Azure Site Recovery (ASR) is Microsoft’s Disaster Recovery strategy. It keeps workloads safe and recoverable through replication from on-premises servers, such as physical servers, Hyper-V based VMs and VMware-based VMs. Although ASR is designed for disaster recovery, Azure Site Recovery can also be used to migrate virtual machines to the cloud an approach known as “Lift and Shift“.
So what is the difference between both scenarios?
- For disaster recovery, you replicate machines on a regular basis to Azure. When an outage occurs (on-premises), you fail the machines over from the primary site to the secondary Azure site, and access them from there. When the primary site is available again, you fail back from Azure.
- For migration, you replicate on-premises machines to Azure. Then you fail the VM over from on-premises to Azure and complete the migration process. There’s no failback involved. The key feature of the migration scenario is, ASR will convert automatically all your (VHDX) on-premises to (VHD) and upload them to Azure Storage.
As a fully integrated offering, Azure Backup and Azure Site Recovery are automatically updated with new Azure features as they’re released. Minimize recovery issues by sequencing the order of multi-tier applications running on multiple virtual machines from the Azure portal. Ensure compliance by testing your disaster recovery plan without impacting production workloads or end users. And keep on-premises applications available during outages with automatic recovery to Azure.
I was recently migrating Hyper-V virtual machines from on-premises to Azure, and after a successful planned failover, I need to clean and disable the protected virtual machines to Azure.
Disable protection Hyper-V to Azure
During the migration phase, you will perform a planned failover. A planned failover is a zero data loss failover option. When a planned failover is triggered, first the source virtual machines on-premises are shut-down, the latest data is synchronized to Azure and then a failover is triggered.
When the virtual machines are running in Azure, the source virtual machines on-premises are still protected to Azure (the replication is constant), but they are in Off state.
If you are familiar with Hyper-V Replica, ASR leverages the same technology. However, there is no option to remove the replication for the VM from Hyper-V Manager, because when a VM is protected using ASR, all the operations must be done from Azure Site Recovery and not on-premises.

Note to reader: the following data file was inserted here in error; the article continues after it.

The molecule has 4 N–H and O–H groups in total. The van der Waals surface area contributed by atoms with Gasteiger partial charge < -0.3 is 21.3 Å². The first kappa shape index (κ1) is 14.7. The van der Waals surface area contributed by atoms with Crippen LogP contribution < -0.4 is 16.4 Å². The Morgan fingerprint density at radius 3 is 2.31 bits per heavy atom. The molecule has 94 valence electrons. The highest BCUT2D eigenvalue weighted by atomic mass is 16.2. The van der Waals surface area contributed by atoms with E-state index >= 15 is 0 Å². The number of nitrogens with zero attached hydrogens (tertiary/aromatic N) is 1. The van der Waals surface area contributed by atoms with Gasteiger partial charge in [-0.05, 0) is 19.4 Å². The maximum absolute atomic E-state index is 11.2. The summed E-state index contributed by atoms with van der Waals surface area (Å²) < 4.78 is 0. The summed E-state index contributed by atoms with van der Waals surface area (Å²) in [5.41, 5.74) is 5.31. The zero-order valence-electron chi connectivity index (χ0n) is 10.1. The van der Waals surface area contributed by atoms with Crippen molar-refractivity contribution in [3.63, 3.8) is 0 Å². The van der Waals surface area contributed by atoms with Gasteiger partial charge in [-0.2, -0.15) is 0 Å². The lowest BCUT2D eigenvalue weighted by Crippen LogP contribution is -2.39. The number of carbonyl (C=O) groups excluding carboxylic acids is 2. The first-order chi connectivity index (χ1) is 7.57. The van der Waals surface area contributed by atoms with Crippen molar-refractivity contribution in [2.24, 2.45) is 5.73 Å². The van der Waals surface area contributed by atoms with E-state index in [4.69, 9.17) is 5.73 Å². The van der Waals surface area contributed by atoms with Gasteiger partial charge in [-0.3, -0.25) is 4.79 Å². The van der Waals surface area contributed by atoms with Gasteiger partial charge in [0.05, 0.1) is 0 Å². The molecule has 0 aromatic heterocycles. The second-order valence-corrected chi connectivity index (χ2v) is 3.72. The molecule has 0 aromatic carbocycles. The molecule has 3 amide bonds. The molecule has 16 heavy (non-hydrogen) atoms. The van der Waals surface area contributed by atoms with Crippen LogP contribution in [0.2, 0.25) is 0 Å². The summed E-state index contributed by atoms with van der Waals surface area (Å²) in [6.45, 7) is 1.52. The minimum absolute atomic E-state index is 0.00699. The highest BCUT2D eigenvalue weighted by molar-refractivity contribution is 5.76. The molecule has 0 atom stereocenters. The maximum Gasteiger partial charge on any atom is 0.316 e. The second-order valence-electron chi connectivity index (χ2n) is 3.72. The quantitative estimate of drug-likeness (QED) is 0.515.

Now to disable protection for a Hyper-V virtual machine to Azure, take the following steps:
- First we need to disable the replication. Open Azure Recovery Service vault, under Protected Items, select Replicated Items, right-click the virtual machine and select Disable Replication.
- In Disable Replication, you can select one of the following two options:
- Disable replication and remove (Recommended) – This will remove the replicated item from Azure Site Recovery and the replication for the virtual machine on-premises will stop. Replication configuration on-premises will be cleaned up automatically. Azure Site Recovery billing for the machine will stop as well.
- Remove – This option is supposed to be used only if the source Hyper-V environment on-premises is deleted or not accessible anymore (not connected). This removes the replicated item from Azure Site Recovery (billing is stopped). Replication configuration on the on-premises virtual machine will not be cleaned up, you need to do that manually on the Hyper-V host on-premises by running the following PowerShell script as administrator:
Remove Replication ManuallyPowerShell1234$vmName = "VMName"$vm = Get-WmiObject -Namespace "root\virtualization\v2" -Query "Select * From Msvm_ComputerSystem Where ElementName = '$vmName'"$replicationService = Get-WmiObject -Namespace "root\virtualization\v2" -Query "Select * From Msvm_ReplicationService"$replicationService.RemoveReplicationRelationship($vm.__PATH)
- You need to repeat the same process as described in Step 2 for every protected VM to Azure.
Note: The procedure above is only for replicating Hyper-V VMs to Azure without a VMM server. If you are replicating your virtual machines using the System Center VMM to Azure scenario, then follow the instructions described here.
Then make sure to join me next week at CDC Germany in Hanau where I will cover in details the benefits of using Azure Backup to protect on-premises workloads. I Also have a surprise in store for you, thanks to Altaro Software! I’ll tell you more about how you can WIN during my talk!
There are still a few seats left for the conference, please make sure to register now #CDCGermany2018.
Thank you for reading my blog.
If you have any questions or feedback, please leave a comment.